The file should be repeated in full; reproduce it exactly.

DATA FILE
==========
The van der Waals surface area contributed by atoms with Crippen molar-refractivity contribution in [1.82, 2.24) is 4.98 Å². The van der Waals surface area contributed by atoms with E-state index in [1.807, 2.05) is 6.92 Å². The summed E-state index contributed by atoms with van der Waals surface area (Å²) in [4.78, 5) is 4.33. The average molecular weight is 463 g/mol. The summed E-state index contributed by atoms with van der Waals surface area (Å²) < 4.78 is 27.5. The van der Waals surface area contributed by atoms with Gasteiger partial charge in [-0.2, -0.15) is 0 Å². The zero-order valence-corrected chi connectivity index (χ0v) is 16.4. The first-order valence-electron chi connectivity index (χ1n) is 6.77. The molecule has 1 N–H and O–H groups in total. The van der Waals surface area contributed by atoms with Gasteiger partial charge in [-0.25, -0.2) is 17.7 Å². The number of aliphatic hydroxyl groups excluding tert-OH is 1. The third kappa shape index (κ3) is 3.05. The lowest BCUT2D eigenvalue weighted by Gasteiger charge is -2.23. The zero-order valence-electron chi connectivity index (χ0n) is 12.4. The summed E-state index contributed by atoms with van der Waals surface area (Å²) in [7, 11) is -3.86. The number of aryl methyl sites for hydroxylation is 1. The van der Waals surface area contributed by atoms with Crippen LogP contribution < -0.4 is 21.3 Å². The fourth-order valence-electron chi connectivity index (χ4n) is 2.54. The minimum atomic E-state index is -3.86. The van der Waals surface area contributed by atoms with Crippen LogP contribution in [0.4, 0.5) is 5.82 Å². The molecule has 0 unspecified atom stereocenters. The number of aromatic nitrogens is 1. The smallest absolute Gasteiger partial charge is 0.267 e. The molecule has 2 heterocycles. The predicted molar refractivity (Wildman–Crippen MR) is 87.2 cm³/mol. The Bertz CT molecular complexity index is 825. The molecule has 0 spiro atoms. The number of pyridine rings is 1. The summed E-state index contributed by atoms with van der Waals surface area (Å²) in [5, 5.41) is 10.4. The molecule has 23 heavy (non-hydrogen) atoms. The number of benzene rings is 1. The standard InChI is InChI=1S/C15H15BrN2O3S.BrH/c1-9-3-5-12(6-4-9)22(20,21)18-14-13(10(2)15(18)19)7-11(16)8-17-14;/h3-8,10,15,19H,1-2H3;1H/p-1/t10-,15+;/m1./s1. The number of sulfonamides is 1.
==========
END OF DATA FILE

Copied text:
The van der Waals surface area contributed by atoms with Crippen molar-refractivity contribution in [1.82, 2.24) is 4.98 Å². The van der Waals surface area contributed by atoms with E-state index in [1.807, 2.05) is 6.92 Å². The summed E-state index contributed by atoms with van der Waals surface area (Å²) in [4.78, 5) is 4.33. The average molecular weight is 463 g/mol. The summed E-state index contributed by atoms with van der Waals surface area (Å²) < 4.78 is 27.5. The van der Waals surface area contributed by atoms with Gasteiger partial charge in [-0.2, -0.15) is 0 Å². The zero-order valence-corrected chi connectivity index (χ0v) is 16.4. The first-order valence-electron chi connectivity index (χ1n) is 6.77. The molecule has 1 N–H and O–H groups in total. The van der Waals surface area contributed by atoms with Gasteiger partial charge in [-0.25, -0.2) is 17.7 Å². The number of aliphatic hydroxyl groups excluding tert-OH is 1. The third kappa shape index (κ3) is 3.05. The lowest BCUT2D eigenvalue weighted by Gasteiger charge is -2.23. The zero-order valence-electron chi connectivity index (χ0n) is 12.4. The summed E-state index contributed by atoms with van der Waals surface area (Å²) in [7, 11) is -3.86. The number of aryl methyl sites for hydroxylation is 1. The van der Waals surface area contributed by atoms with Crippen LogP contribution < -0.4 is 21.3 Å². The fourth-order valence-electron chi connectivity index (χ4n) is 2.54. The minimum atomic E-state index is -3.86. The van der Waals surface area contributed by atoms with Crippen LogP contribution in [0.4, 0.5) is 5.82 Å². The molecule has 0 unspecified atom stereocenters. The number of aromatic nitrogens is 1. The smallest absolute Gasteiger partial charge is 0.267 e. The molecule has 2 heterocycles. The predicted molar refractivity (Wildman–Crippen MR) is 87.2 cm³/mol. The Bertz CT molecular complexity index is 825. The molecule has 0 spiro atoms. The number of pyridine rings is 1. The summed E-state index contributed by atoms with van der Waals surface area (Å²) in [5, 5.41) is 10.4. The molecule has 23 heavy (non-hydrogen) atoms. The number of benzene rings is 1. The standard InChI is InChI=1S/C15H15BrN2O3S.BrH/c1-9-3-5-12(6-4-9)22(20,21)18-14-13(10(2)15(18)19)7-11(16)8-17-14;/h3-8,10,15,19H,1-2H3;1H/p-1/t10-,15+;/m1./s1. The number of sulfonamides is 1.